After major clients started focusing on integrated contracts, questions have risen in the current market about this way of tendering. This way of tendering has turned out to be very successful for turnkey projects, in which the contractor takes on all tasks associated with construction. For all other projects where the client’s vision and requirements could change during the design process, and for projects where the client has already started with a preliminary design, final design, or a detailed final design (VO, DO- of DO+) this way of collaboration is not that successful.
The contract price of a building consists of calculation work (quantities, labor hours, settlement rates and cost price determination), coordination fee (project management, construction preparation) and an item for matters that are insufficiently clear at the time the contract price is submitted. This last item can be called ‘risk.’ Only a half program of requirements, preliminary design, final design, or detailed final design, is still not a buildable design. The extent to which the design meets the program of requirements has not been sufficiently demonstrated and the amount of conflicting requirements is also unknown. In these types of projects the ‘risk’ item is very high. Traditional processes with a technical design offer guidance to the tenderer. Design responsibility belongs to the client and the contractor is only responsible for the further engineering and the construction process. The more information is available to the contractor, the smaller the ‘risk’ item can be. All risks are securely priced in the offer.
The question is, who is best at making a price for the risks: the client or the tenderer? Keeping in mind that the tenderers will not make the same mistake twice, the Radboud University design team expects the magnitude of the risks to be greater if they are placed with the tenderer. Reducing risks by developing a detailed design will be beneficial to the client.
Procurement on the basis of a detailed technical design
For the tender of a new university building at the Radboud University, the client has made a bold decision. The design team was asked to make an extra effort, prior to the tender. The detailed technical design contains, in addition to the general terms and conditions, the specifications and specification drawings, an additional set of information containing IFC files of design models, SMC files of the project including environment, excavation plans, steel manufacture model, reinforcement drawings, reinforcement bending schedules, quantity schedules, detailed specification drawings on the level of construction drawings and a description of the construction methods as included in the design. The client has that much trust in the design and the design team that the contractor may use the quantity schedules to tender. For the contractor it is a matter of pricing quantities. After the contract has been granted, the contractor has a validation period, in which the quantity schedules can be checked. If in this phase differences are proven between the actual quantities and the quantities supplied, the tenderer is entitled to full settlement of the differences. The design is also provided with a few option packages that are part of the design but can easily be withdrawn from the design if the budget is exceeded. Examples of these are PV panels, sun blinds, control systems, and so on.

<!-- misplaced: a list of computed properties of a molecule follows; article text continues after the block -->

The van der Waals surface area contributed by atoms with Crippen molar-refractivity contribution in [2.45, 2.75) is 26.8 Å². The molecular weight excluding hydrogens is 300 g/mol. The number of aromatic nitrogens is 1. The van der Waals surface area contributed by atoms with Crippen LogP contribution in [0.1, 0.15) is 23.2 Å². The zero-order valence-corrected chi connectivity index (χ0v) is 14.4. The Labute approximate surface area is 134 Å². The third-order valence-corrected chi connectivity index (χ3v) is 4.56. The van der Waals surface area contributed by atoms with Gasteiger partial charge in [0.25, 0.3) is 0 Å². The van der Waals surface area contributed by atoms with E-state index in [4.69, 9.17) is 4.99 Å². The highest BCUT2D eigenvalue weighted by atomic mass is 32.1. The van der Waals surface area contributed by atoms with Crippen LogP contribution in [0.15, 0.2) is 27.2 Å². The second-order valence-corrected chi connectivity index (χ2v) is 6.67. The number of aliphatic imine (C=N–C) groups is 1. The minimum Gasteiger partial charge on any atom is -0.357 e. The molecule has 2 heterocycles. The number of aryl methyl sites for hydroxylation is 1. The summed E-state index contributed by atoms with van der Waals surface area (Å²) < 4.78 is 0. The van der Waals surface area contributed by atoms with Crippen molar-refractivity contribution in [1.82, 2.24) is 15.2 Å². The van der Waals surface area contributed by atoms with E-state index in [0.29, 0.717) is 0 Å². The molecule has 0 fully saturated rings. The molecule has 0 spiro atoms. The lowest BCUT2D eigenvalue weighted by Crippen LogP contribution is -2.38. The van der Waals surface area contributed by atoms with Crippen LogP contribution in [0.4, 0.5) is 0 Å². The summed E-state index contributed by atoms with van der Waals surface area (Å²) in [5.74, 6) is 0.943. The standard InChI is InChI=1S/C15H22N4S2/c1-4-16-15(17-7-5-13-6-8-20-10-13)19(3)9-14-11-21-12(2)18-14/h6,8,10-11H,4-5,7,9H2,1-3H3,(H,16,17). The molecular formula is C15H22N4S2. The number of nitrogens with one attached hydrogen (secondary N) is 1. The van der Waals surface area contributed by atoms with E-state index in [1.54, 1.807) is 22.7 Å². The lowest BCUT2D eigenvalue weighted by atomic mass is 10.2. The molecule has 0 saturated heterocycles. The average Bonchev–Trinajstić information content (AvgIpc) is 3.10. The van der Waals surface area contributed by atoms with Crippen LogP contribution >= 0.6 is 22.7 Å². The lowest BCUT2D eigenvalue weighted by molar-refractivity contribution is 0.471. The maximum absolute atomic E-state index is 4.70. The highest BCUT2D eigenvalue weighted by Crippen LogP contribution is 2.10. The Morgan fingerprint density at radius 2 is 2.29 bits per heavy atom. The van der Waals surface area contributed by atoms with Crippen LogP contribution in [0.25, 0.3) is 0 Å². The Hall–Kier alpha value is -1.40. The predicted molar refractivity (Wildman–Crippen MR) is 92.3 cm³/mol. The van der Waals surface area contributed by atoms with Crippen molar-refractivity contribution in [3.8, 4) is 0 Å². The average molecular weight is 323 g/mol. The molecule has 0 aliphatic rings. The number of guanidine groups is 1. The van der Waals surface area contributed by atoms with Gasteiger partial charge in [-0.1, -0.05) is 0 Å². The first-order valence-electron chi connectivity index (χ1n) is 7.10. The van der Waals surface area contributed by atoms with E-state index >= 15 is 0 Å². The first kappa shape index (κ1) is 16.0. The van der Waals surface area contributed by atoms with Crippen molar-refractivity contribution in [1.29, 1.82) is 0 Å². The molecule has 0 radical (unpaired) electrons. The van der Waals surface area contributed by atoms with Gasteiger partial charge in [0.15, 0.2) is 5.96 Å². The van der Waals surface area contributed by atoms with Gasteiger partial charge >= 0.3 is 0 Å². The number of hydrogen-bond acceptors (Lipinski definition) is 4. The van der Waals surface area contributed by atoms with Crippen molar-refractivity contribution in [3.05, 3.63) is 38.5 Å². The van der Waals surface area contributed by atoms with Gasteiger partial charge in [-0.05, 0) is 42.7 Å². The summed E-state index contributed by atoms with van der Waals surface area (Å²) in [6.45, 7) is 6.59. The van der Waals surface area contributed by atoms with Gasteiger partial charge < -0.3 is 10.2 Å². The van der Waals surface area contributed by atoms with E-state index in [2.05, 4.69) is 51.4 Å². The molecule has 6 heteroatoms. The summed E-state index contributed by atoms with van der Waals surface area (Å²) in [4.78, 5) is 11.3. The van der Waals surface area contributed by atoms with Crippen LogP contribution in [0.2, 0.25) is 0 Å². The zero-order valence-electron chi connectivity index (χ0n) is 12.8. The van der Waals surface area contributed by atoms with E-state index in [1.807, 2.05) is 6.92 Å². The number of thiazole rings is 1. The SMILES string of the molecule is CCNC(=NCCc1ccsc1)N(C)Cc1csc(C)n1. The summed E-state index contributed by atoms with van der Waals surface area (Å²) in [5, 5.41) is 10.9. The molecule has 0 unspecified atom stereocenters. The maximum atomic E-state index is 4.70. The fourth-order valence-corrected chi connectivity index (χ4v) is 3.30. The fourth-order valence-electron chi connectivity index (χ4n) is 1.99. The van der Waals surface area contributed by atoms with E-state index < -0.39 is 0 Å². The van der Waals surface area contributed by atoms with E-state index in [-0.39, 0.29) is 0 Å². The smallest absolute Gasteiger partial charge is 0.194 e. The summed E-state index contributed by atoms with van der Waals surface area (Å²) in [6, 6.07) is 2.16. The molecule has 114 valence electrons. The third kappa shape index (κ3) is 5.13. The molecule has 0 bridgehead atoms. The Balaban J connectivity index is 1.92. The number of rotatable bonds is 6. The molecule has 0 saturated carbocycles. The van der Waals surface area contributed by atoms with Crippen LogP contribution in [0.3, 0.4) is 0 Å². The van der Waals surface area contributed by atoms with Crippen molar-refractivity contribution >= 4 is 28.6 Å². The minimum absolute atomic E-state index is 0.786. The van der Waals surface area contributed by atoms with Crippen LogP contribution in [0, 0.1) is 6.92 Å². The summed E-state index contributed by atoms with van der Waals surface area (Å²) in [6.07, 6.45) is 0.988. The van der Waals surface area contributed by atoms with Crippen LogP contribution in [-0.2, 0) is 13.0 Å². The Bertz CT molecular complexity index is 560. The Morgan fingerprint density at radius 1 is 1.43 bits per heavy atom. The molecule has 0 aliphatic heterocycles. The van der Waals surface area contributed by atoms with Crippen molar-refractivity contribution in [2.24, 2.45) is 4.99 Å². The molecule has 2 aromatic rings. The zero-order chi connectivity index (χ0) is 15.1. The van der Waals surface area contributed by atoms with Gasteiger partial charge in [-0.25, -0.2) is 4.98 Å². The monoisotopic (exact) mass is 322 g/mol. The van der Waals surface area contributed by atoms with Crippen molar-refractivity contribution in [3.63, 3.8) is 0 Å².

Tendering based on a BIM model with specifications and drawings as explanation, is new to the market. This way of tendering is very successful. The principle of tendering based on well elaborated information was warmly welcomed and resulted in:
- A fluent start of construction work;
- The start of the construction had been moved from November 1st to October 1st;
- The structure, existing of a north part, south part and a connecting steel bridge, with total floor area of approximately 25.000m² has been realized in just 14 months.
Cooperation with Croes Bouwtechnisch Ingenieursbureau and the contractor
The quality of the elaboration by Croes is so highly qualified that they are also asked to produce the production drawings for the steel structures and prefab concrete structures. By keeping all engineering and drawing work at one party, an efficient working method and optimum coherence are created. Being in charge of the total structural engineering as a lead engineer is an easier task than battling for structural principles with an army of sub contractors. In many occasions the time spent on checking sub contractors is more time-consuming than engineering the elements.
Faculty of Social Sciences:
Design: Inbo, Main constructor: Croes Bouwtechnisch Ingenieursbureau
Installations and Building Physics: Deerns.
Executive structural contractor: Heerkens van Bavel Bouw, Bouwbedrijf Berghege
Executive installer(installateur): Croonwolter&dros